DETROIT – Production of a Dodge Challenger based on the concept car unveiled here at the North American International Auto Show, would herald a new milestone for the auto maker's LX platform.

The “muscle coupe” could either be assembled alongside its platform-mates – the Chrysler 300, Dodge Charger and Dodge Magnum – or become the first LX-based product to be built at another site alongside vehicles with disparate platforms.

“The concept was derived from the ability of that platform to deliver (multiple) vehicles, if we so choose,” says Frank Klegon, executive vice president-product development.

“That's where the opportunity comes.”

But such opportunity is only available to Chrysler because of its unfolding flexible manufacturing strategy. By the end of 2008, the auto maker wants 60% of its plants to be capable of accommodating two or more platforms, each of which could spawn multiple vehicle derivatives. (See related story: LaSorda Sets Aggressive Manufacturing Goals for Chrysler)

Dodge Challenger Concept

Chrysler's assembly site in Brampton, Ont., Canada, is the sole North American source of LX-model production. But with three shifts running six days a week, it is at full capacity, executives say.

Chrysler also contracts Magna Steyr AG & Co. KG to build the 300 and a Chrysler-badged version of the Magnum at a site in Graz, Austria.

But the mere presence of an LX product does not give any plant a leg up on prospective Challenger production, cautions Frank Ewasyshyn, executive vice president-manufacturing.

“It's not like it used to be,” Ewasyshyn says.

Inspired by the '70 pony car of the same name, the concept Challenger conveys a tough, “purposeful” stance, Chrysler says. Its 116-in (294-cm) wheelbase is 6 ins. (15 cm) longer and 2 ins. (5 cm) wider than the original.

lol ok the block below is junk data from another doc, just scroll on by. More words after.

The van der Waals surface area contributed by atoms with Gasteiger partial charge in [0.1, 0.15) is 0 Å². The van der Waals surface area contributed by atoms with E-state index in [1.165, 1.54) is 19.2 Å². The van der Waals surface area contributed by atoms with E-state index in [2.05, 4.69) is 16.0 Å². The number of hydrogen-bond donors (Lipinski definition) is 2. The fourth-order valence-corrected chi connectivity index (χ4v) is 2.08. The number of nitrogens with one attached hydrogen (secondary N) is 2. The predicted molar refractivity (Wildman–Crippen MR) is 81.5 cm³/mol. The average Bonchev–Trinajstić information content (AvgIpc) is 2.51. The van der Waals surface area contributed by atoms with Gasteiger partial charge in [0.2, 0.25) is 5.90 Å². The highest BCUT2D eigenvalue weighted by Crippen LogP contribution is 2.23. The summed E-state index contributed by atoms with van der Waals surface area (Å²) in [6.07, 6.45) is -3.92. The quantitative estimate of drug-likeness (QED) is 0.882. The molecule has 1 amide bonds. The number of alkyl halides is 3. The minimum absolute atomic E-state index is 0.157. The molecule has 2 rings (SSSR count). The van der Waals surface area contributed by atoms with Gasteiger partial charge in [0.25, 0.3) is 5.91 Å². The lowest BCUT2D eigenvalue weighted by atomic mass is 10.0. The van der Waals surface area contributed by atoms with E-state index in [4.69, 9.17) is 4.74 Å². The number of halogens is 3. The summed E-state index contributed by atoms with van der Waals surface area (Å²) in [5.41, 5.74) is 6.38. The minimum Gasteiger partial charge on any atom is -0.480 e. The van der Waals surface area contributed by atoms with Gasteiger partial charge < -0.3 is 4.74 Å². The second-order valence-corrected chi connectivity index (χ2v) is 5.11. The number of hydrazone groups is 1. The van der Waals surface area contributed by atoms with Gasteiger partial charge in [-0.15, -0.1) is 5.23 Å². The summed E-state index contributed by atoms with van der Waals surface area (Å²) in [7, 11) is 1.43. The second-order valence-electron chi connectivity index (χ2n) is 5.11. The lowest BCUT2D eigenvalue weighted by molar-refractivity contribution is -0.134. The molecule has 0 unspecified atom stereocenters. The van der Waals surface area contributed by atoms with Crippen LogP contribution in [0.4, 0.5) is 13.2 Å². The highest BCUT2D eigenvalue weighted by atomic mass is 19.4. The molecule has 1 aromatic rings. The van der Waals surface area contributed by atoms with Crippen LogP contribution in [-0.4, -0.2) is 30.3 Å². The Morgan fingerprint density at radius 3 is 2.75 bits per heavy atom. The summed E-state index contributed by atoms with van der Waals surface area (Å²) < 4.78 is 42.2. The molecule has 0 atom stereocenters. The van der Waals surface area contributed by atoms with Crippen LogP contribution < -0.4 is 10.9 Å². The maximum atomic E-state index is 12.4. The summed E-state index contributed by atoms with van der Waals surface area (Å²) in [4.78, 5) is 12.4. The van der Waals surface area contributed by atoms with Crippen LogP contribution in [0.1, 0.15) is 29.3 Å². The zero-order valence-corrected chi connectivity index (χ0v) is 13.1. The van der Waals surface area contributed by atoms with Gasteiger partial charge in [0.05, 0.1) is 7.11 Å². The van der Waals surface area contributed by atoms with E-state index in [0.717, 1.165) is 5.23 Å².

A true 2-door hardtop with no B-pillar, its grille and taillamps stretch across the entire width of the vehicle, and its beltline features the trademark Challenger “kick-up” just forward of the rear wheels.

Offsetting these links to the '70 model are modern elements such as carbon-fiber trim around the head lamps and taillamps.

“There's nothing retro about it,” says Trevor Creed, Chrysler's senior vice president of design. “We sought to recreate it not as it was, but as enthusiasts see it through their mind's eye.”

Powered by a 425-hp 6.1L Hemi engine, Chrysler claims the Challenger is capable of 0-60 mph (97 km/h) in 4.5 seconds.

Chrysler executives, Creed and Klegon included, maintain the vehicle is a concept like any other, and the auto maker has no firm plans to build it.

But as cross-town rival Ford Motor Co. prepares to launch a Shelby Cobra Mustang, ratcheting up the muscle-car revival that appears to be gaining momentum in the U.S. market, Chrysler CEO Tom LaSorda reveals which way the auto maker is leaning.

“Quite frankly, we're looking at (the Challenger) pretty seriously,” LaSorda says. “We could decide to do it anytime.”

Reports also are persistent that General Motors Corp. is prepping a new Chevrolet Camaro as the auto maker prepares to unveil a concept version.

The nameplate was phased out in 2002.

As journalists crowd around the Challenger concept, Creed again tips Chrysler's hand. While admittedly biased toward production, he is asked which is more risky: building the Challenger or not building it?

“Not building it,” Creed says.